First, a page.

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Published June 4, 2015 | Published + Submitted
Journal Article Open

Observation of the rare B_s^0 →µ+µ− decay from the combined analysis of CMS and LHCb data


The standard model of particle physics describes the fundamental particles and their interactions via the strong, electromagnetic and weak forces. It provides precise predictions for measurable quantities that can be tested experimentally. The probabilities, or branching fractions, of the strange B meson ( B_s^0) and the B^0 meson decaying into two oppositely charged muons (μ+ and μ−) are especially interesting because of their sensitivity to theories that extend the standard model. The standard model predicts that the B_s^0 →µ+µ− and B^0 →µ+µ− decays are very rare, with about four of the former occurring for every billion B_s^0 mesons produced, and one of the latter occurring for every ten billion B^0 mesons. A difference in the observed branching fractions with respect to the predictions of the standard model would provide a direction in which the standard model should be extended. Before the Large Hadron Collider (LHC) at CERN started operating, no evidence for either decay mode had been found. Upper limits on the branching fractions were an order of magnitude above the standard model predictions. The CMS (Compact Muon Solenoid) and LHCb (Large Hadron Collider beauty) collaborations have performed a joint analysis of the data from proton–proton collisions that they collected in 2011 at a centre-of-mass energy of seven teraelectronvolts and in 2012 at eight teraelectronvolts. Here we report the first observation of the µ+µ− decay, with a statistical significance exceeding six standard deviations, and the best measurement so far of its branching fraction. Furthermore, we obtained evidence for the B_s^0 →µ+µ− decay with a statistical significance of three standard deviations. Both measurements are statistically compatible with standard model predictions and allow stringent constraints to be placed on theories beyond the standard model. The LHC experiments will resume taking data in 2015, recording proton–proton collisions at a centre-of-mass energy of 13 teraelectronvolts, which will approximately double the production rates of B_s^0 and B^0 mesons and lead to further improvements in the precision of these crucial tests of the standard model.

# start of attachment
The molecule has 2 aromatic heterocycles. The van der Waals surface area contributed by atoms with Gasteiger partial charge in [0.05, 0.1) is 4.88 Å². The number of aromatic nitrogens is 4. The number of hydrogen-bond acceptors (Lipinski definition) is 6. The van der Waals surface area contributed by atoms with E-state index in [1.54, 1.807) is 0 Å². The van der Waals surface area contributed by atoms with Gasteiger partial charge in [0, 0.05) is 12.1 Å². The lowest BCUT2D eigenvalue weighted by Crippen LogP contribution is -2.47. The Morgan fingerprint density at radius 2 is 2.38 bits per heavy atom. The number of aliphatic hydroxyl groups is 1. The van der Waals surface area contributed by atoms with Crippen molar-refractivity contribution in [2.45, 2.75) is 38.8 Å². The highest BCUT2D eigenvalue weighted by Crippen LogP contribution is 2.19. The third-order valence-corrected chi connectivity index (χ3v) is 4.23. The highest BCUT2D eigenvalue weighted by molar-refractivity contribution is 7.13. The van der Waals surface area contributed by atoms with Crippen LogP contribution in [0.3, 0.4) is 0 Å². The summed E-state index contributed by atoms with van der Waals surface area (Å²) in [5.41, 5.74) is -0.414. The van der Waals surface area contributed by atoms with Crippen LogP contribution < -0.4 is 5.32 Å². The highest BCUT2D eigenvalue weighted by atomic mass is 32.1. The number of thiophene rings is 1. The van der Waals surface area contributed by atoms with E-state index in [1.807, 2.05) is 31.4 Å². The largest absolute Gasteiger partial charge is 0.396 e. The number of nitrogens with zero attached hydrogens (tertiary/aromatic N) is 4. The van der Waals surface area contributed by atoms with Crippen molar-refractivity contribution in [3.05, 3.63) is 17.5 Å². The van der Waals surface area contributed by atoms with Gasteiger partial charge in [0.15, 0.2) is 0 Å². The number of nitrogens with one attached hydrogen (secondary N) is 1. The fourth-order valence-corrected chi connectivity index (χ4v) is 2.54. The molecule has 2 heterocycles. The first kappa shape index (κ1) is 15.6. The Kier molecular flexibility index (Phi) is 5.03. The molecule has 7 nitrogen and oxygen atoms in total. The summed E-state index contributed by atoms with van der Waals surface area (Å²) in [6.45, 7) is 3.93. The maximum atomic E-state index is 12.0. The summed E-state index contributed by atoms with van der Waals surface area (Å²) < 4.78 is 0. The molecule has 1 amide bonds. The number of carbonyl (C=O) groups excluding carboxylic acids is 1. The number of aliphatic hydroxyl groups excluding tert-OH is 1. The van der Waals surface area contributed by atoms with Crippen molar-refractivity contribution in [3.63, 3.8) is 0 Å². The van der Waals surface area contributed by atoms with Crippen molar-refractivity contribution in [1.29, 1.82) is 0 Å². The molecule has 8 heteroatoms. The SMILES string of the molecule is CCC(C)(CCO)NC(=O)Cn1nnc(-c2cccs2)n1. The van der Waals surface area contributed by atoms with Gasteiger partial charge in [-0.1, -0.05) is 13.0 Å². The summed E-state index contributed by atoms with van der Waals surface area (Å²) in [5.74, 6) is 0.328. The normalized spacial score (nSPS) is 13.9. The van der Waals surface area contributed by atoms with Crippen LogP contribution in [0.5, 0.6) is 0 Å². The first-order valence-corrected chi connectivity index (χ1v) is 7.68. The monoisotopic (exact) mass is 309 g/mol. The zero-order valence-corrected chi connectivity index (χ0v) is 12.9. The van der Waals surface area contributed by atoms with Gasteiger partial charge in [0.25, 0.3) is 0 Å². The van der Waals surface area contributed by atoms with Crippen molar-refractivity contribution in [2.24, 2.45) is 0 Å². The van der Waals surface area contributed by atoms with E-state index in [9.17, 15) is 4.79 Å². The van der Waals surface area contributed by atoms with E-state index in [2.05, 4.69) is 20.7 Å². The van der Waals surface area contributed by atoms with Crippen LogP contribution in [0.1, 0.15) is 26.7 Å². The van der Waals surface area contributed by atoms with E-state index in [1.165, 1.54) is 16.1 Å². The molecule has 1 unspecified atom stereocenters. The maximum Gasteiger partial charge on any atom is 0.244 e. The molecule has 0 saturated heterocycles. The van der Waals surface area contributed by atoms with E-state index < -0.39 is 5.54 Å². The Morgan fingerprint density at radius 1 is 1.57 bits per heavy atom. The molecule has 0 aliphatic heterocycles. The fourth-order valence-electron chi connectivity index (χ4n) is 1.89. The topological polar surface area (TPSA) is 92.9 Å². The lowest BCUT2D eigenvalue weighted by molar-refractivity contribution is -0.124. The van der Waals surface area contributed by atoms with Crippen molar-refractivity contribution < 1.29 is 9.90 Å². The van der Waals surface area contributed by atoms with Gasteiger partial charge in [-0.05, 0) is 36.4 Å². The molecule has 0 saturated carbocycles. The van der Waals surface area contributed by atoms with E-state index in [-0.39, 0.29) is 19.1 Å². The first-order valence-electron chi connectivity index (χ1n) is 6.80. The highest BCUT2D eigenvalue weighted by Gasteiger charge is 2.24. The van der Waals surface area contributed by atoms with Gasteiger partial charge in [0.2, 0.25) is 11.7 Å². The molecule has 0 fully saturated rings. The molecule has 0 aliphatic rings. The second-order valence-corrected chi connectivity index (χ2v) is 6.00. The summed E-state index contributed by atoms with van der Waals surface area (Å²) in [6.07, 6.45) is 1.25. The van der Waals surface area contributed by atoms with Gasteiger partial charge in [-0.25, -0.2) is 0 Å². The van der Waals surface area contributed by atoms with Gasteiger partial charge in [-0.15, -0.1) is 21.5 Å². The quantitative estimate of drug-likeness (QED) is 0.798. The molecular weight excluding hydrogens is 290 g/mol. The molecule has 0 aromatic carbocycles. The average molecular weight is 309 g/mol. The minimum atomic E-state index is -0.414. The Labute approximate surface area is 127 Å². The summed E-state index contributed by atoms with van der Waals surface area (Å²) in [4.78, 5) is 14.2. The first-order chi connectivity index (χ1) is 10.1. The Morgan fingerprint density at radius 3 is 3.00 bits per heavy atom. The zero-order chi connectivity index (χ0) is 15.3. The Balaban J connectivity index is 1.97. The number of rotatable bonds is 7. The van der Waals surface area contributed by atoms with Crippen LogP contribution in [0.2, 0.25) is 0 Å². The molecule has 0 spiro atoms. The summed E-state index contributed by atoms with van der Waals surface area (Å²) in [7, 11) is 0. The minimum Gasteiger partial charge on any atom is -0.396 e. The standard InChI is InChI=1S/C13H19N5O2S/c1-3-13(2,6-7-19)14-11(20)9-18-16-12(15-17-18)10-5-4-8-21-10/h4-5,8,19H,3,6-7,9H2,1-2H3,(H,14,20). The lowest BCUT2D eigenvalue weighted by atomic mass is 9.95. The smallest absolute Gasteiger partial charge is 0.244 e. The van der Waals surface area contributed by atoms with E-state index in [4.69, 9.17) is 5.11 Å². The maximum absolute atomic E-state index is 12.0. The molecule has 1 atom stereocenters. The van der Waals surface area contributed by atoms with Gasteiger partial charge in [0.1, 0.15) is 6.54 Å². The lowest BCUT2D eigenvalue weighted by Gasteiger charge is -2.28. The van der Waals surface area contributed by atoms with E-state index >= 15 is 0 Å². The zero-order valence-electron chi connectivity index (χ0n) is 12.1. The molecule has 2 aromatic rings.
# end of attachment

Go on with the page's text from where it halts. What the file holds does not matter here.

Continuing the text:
Additional Information